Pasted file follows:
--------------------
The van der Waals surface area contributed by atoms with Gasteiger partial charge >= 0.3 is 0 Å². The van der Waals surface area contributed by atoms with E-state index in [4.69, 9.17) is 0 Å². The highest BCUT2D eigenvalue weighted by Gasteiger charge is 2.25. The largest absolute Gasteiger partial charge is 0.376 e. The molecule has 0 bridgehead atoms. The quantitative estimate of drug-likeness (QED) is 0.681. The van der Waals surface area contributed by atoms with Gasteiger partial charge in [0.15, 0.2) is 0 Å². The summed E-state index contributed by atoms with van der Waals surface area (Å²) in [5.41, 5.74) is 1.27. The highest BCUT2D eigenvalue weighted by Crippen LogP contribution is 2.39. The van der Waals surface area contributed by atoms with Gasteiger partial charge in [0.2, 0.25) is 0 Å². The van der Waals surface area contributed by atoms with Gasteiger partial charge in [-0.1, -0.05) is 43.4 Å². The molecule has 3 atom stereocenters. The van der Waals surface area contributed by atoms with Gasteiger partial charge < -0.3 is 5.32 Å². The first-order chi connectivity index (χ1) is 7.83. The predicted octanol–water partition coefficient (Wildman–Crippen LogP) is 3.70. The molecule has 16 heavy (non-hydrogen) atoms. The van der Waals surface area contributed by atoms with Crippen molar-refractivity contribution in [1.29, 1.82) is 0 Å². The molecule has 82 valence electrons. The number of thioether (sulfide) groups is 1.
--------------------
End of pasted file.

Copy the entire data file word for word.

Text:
The van der Waals surface area contributed by atoms with Gasteiger partial charge >= 0.3 is 0 Å². The van der Waals surface area contributed by atoms with E-state index in [4.69, 9.17) is 0 Å². The highest BCUT2D eigenvalue weighted by Gasteiger charge is 2.25. The largest absolute Gasteiger partial charge is 0.376 e. The molecule has 0 bridgehead atoms. The quantitative estimate of drug-likeness (QED) is 0.681. The van der Waals surface area contributed by atoms with Gasteiger partial charge in [0.15, 0.2) is 0 Å². The summed E-state index contributed by atoms with van der Waals surface area (Å²) in [5.41, 5.74) is 1.27. The highest BCUT2D eigenvalue weighted by Crippen LogP contribution is 2.39. The van der Waals surface area contributed by atoms with Gasteiger partial charge in [0.2, 0.25) is 0 Å². The van der Waals surface area contributed by atoms with Gasteiger partial charge in [-0.1, -0.05) is 43.4 Å². The molecule has 3 atom stereocenters. The van der Waals surface area contributed by atoms with Gasteiger partial charge < -0.3 is 5.32 Å². The first-order chi connectivity index (χ1) is 7.83. The predicted octanol–water partition coefficient (Wildman–Crippen LogP) is 3.70. The molecule has 16 heavy (non-hydrogen) atoms. The van der Waals surface area contributed by atoms with Crippen molar-refractivity contribution in [1.29, 1.82) is 0 Å². The molecule has 82 valence electrons. The number of thioether (sulfide) groups is 1.